Every school has a 6B. Yours might not be called 6B. They could be called 2A or 9J but they invoke the same type of reaction from those who come into frequent contact with them – a slight gasp and a visible shudder.
I’m lucky. Having been around the block a few times, I’ve encountered my fair share of 6Bs and I have tools accessible for just such occasions.
One teaching strategy that I use is monotonously repeating my response to any student who calls out during my instruction. I say “Unfortunately, I’m not allowed to listen to students who shout out, but I can listen to this person due to the way s/he is listening right now.”
I don’t want to think about what to say when a student calls out. Chiefly, this is because calling out pisses me off and I say strange, unproductive and inconsistent things when I’m pissed off.
So, I’ve memorised my lines for just that situation. And it works.
It doesn’t work perfectly of course, but one teacher observing me with 6B last week commented that she couldn’t believe how little interrupting there was due to that tiny commitment. Her comment was “It was so small. Like it couldn’t possibly make a difference. But the benefit was huuuuge.”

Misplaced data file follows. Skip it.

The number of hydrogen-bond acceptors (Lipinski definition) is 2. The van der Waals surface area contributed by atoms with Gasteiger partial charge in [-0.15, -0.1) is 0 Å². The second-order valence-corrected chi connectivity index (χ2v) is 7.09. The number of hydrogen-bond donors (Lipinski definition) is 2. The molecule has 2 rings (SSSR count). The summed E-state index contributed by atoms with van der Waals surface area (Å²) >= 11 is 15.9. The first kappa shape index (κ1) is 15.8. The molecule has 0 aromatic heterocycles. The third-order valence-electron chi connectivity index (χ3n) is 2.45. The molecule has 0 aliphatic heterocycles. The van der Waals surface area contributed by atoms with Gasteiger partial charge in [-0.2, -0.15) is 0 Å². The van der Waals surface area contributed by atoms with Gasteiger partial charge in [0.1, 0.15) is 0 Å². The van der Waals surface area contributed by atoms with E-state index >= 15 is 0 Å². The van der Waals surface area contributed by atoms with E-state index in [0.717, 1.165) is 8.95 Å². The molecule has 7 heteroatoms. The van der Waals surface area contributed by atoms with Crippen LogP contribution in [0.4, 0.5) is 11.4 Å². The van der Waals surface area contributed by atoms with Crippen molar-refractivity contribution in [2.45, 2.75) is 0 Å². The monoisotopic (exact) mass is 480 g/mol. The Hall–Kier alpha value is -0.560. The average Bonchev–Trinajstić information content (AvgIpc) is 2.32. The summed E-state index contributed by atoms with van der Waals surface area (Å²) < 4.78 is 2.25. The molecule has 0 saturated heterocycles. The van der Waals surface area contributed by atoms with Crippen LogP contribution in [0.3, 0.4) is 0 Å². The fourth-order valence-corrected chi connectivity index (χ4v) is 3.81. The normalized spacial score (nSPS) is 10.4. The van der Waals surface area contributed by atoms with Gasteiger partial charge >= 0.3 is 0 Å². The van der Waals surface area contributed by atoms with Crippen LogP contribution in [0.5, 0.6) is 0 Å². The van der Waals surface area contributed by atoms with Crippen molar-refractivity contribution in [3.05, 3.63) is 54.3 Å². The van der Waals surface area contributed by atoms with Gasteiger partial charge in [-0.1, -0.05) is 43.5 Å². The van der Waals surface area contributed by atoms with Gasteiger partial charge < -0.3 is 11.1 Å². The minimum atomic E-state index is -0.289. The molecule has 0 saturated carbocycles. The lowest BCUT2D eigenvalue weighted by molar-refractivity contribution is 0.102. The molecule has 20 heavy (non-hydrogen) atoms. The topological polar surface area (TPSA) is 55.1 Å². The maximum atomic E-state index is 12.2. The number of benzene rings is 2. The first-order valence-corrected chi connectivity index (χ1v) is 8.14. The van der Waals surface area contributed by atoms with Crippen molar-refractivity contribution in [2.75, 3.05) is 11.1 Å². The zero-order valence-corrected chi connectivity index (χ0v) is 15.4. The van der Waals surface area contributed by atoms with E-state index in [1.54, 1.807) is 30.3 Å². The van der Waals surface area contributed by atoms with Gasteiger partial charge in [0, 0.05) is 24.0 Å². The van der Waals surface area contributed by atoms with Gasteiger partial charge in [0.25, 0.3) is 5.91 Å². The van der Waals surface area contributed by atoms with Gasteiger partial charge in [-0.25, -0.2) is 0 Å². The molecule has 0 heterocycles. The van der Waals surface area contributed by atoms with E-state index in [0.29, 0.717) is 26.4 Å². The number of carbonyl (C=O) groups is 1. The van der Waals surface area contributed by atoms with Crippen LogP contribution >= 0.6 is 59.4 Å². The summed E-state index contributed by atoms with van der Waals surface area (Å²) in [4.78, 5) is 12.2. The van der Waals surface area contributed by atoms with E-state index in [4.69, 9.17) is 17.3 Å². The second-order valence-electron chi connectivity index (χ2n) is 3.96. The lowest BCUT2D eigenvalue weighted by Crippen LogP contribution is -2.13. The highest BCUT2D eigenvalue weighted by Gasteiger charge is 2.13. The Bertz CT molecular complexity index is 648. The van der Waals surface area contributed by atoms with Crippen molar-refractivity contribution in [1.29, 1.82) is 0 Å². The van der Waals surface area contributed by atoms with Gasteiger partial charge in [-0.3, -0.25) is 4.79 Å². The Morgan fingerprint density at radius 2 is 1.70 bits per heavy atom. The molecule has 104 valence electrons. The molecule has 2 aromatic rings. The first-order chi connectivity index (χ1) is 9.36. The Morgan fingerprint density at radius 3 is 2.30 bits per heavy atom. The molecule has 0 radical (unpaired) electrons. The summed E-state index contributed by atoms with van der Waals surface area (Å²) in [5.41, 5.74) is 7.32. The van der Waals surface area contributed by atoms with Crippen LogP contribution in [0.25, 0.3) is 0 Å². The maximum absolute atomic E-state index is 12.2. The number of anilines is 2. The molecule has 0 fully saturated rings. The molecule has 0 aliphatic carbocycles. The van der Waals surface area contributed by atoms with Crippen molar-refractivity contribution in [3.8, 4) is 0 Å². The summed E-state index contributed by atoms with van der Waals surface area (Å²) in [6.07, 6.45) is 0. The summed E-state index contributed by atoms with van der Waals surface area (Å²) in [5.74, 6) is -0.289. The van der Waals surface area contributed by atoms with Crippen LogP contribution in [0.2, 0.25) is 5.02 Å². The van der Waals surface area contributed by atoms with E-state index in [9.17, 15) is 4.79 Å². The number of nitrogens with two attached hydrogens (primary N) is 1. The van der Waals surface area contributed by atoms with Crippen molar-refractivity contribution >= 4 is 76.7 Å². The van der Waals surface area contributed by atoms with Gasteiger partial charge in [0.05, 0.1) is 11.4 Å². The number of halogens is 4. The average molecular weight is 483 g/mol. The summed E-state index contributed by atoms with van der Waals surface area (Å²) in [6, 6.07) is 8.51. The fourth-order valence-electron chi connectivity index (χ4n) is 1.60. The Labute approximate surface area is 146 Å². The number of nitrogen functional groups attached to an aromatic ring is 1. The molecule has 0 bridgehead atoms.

Lean in closely and listen to me for a moment.
This is how we lead School Culture.
Stop having your staff spend hours, weeks and months implementing positive behaviour programs that exhaust them for miniscule returns. It’s driving them bonkers.
Instead, structure for regular discussions about the little things we could change that would have the biggest possible impact. Your staff are investing in your school every day, with their most precious resource …. their time.
They deserve a decent return on that investment.
Keep fighting that good fight,
PS. I’m hoping that you extracted the moral from this story as being that leading School Culture shouldn’t be so ethereal or daunting. For more on this, come along to a 3-hour workshop I’m running in Melbourne, Sydney and Brisbane called Leading School Culture. Original title, eh?!
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